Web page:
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Adagio Teas
   Features  >  London Theatre Reviews

at Royal Court Theatre


There’s so much rage in Penelope Skinner’s new play, and there should be: rage about the way women are indoctrinated from birth with the belief that it’s their duty to be pretty and pleasing; rage about the way we become invisible as time passes, as we “lose our looks” and with them, in the eyes of the world, our very being and purpose; rage about the way our bodies, if deemed desirable, are regarded as public property, to be gawped at, assessed, groped and consumed; rage about the way our bodies, if deemed undesirable, become a horror or a joke; rage about the fact that whatever else we are, or think, or feel, or do, we are first and foremost judged on our appearance – and on that basis, we can never, ever, be good enough.
With so much rage flying about, perhaps it’s not entirely surprising that Linda isn’t a perfectly formed piece of writing. Yes, she could shed some weight; she has some lumpy, bumpy, expositional sections, some chunks of flabby dialogue, and it sometimes feels as if she’s trying just a little bit too hard. But I was extremely happy to meet her, because we don’t see nearly enough of her and her like; and I think that in her own way, she’s beautiful.
The titular character was to have been played, in Michael Longhurst’s production, by Kim Cattrall, and it sounded like canny casting. As the libidinous Sex and the City man-eater Samantha Jones, Cattrall was, refreshingly, a woman with both a brain and carnal appetite; it might have been interesting to see her tackling a character of a similar age, stripped of the Manhattan gloss and the carefully scripted aphorisms. It was not to be; Cattrall pulled out at the 11th hour, citing health issues. The excellent news, however, is that Noma Dumezweni stepped up to don Linda’s power suits in Cattrall’s place, and although she still, perfectly understandably, had to resort to occasional peeks at the script on opening night, her performance is overwhelmingly gutsy and heartfelt.
Linda is 55, and a resounding, all-round success. She’s forged a brilliant career as a marketing executive for Swan, a leading beauty brand, busting through one glass ceiling after another on her way up. She’s happily married, with two bright, clever daughters. She has plenty of money, a beautiful home, her health and, yes, she still looks pretty good too. But though it seems she’s secure, things are starting to slip. At work, she’s marginalised in favour of a new, pretty young colleague, Amy (Amy Beth Hayes). Her husband (Dominic Mafham) is more worryingly distracted than usual. And her children, 25-year-old Alice (Karla Crome) and 15-year-old Bridget (Imogen Byron), don’t appear to be turning into the kind of super-confident, world-beating young women she’s always tried to teach them that they can be. Like so many women, and despite a life spent in tireless effort and determination, she finds herself plagued by doubt and guilt – what has she done wrong, and how can she fix it?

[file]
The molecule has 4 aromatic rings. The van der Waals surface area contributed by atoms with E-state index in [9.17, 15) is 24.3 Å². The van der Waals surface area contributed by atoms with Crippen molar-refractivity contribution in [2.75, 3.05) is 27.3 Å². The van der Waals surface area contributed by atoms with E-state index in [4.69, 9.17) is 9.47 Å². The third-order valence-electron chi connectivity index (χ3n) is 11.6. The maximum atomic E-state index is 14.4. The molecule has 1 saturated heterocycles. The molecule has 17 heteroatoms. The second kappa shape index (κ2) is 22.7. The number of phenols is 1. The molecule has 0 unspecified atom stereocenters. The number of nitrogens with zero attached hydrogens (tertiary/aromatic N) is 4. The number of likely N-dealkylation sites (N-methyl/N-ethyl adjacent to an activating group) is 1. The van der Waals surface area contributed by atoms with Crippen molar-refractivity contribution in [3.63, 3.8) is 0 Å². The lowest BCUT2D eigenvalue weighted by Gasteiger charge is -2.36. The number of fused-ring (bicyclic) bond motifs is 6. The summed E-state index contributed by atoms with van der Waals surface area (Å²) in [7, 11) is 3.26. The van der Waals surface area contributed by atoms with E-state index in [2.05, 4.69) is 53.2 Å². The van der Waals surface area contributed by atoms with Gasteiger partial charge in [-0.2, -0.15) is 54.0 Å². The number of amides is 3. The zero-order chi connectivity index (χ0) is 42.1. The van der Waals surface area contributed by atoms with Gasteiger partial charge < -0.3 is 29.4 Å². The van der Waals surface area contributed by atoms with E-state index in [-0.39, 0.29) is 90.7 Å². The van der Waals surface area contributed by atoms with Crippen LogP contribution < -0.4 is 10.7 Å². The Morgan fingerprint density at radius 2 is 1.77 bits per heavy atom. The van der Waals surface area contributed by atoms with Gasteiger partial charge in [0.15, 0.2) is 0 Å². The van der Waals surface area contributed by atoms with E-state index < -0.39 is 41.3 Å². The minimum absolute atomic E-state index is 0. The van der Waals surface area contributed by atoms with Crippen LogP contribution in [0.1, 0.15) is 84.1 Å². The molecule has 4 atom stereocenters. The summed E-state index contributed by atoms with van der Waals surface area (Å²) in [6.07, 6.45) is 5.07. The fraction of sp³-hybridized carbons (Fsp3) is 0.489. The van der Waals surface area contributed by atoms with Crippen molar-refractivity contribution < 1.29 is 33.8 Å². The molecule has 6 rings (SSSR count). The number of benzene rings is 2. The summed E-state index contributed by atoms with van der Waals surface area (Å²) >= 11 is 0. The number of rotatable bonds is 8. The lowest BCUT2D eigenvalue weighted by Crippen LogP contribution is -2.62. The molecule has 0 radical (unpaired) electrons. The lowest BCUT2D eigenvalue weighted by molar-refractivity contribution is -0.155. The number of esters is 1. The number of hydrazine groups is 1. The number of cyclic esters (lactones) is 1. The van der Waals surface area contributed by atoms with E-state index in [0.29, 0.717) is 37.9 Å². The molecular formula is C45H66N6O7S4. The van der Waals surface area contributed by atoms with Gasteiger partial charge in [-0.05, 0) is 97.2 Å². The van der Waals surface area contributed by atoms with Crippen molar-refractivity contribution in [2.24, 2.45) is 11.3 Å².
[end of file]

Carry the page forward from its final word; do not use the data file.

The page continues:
Skinner is astute in pointing up all the tiny compromises that plague and corrode the happiness Linda ought, surely, to have earned for herself – issues so seemingly minor, and so long shrugged off, that she doesn’t even notice them anymore. That her husband Neil offers to cook dinner but doesn’t shop for the ingredients, makes an epic mess and then leaves it to her to clean the kitchen. That her boss – a supporter of Linda when she was younger – dismisses any workplace disagreement she might have with Amy as bitchiness or cat-fighting. That the work she loves has eaten into the time she has given her daughters, that they resent her for it, and that her relentless creed of determination and self-belief makes the damaged Alice feel not empowered, but horribly inadequate.
There are layers of allusion. Bridget, about to audition for drama school, despairs at the paucity of meaty roles for girls; Linda’s eventual, highly dramatic unravelling has shades of King Lear. And what with Neil’s pathetic dreams of being a middle-aged rock star, his rather inevitable affair with a young bandmate (Merriel Plummer), and Alice’s background as a revenge-porn victim and depressive self-harmer, the drama feels overcrowded, not every character quite achieved.
But Es Devlin’s set is a gleaming-white, curved, illuminated revolving wonder, alluring as the glittering beauty hall of an upmarket department store, and shining with just as much illusory promise. And around Dumezweni’s blazing performance, Longhurst’s production fizzes and stings, its edges sharp even when the writing is at its most blunt, its passions emblazoned on its elegant sleeves. So it’s untidy – so what? Flawless it most certainly is not. But this is theatre to make the blood boil.


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